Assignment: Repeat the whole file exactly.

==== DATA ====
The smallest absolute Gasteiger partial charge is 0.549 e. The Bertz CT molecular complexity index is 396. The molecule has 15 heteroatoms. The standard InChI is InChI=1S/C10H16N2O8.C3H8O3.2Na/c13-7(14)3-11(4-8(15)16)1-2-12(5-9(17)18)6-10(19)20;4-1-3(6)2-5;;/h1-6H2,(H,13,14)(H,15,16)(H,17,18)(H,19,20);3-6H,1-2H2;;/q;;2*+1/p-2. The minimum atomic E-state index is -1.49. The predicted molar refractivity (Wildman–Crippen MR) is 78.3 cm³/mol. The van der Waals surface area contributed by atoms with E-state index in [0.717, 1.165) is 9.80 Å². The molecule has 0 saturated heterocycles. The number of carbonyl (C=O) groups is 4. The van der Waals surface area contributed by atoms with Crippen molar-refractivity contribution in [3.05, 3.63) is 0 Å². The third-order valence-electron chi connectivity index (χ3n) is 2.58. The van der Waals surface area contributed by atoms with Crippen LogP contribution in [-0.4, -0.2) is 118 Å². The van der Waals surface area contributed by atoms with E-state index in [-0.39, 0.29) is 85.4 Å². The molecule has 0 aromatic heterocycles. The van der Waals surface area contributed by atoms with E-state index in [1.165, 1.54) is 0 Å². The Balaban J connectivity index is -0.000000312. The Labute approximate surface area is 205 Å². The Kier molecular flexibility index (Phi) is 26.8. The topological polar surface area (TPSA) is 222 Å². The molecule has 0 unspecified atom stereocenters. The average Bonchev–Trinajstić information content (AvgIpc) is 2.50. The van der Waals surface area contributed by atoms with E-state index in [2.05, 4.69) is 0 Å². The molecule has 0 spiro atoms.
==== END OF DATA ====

The smallest absolute Gasteiger partial charge is 0.549 e. The Bertz CT molecular complexity index is 396. The molecule has 15 heteroatoms. The standard InChI is InChI=1S/C10H16N2O8.C3H8O3.2Na/c13-7(14)3-11(4-8(15)16)1-2-12(5-9(17)18)6-10(19)20;4-1-3(6)2-5;;/h1-6H2,(H,13,14)(H,15,16)(H,17,18)(H,19,20);3-6H,1-2H2;;/q;;2*+1/p-2. The minimum atomic E-state index is -1.49. The predicted molar refractivity (Wildman–Crippen MR) is 78.3 cm³/mol. The van der Waals surface area contributed by atoms with E-state index in [0.717, 1.165) is 9.80 Å². The molecule has 0 saturated heterocycles. The number of carbonyl (C=O) groups is 4. The van der Waals surface area contributed by atoms with Crippen molar-refractivity contribution in [3.05, 3.63) is 0 Å². The third-order valence-electron chi connectivity index (χ3n) is 2.58. The van der Waals surface area contributed by atoms with Crippen LogP contribution in [-0.4, -0.2) is 118 Å². The van der Waals surface area contributed by atoms with E-state index in [-0.39, 0.29) is 85.4 Å². The molecule has 0 aromatic heterocycles. The van der Waals surface area contributed by atoms with E-state index in [1.165, 1.54) is 0 Å². The Balaban J connectivity index is -0.000000312. The Labute approximate surface area is 205 Å². The Kier molecular flexibility index (Phi) is 26.8. The topological polar surface area (TPSA) is 222 Å². The molecule has 0 unspecified atom stereocenters. The average Bonchev–Trinajstić information content (AvgIpc) is 2.50. The van der Waals surface area contributed by atoms with E-state index in [2.05, 4.69) is 0 Å². The molecule has 0 spiro atoms.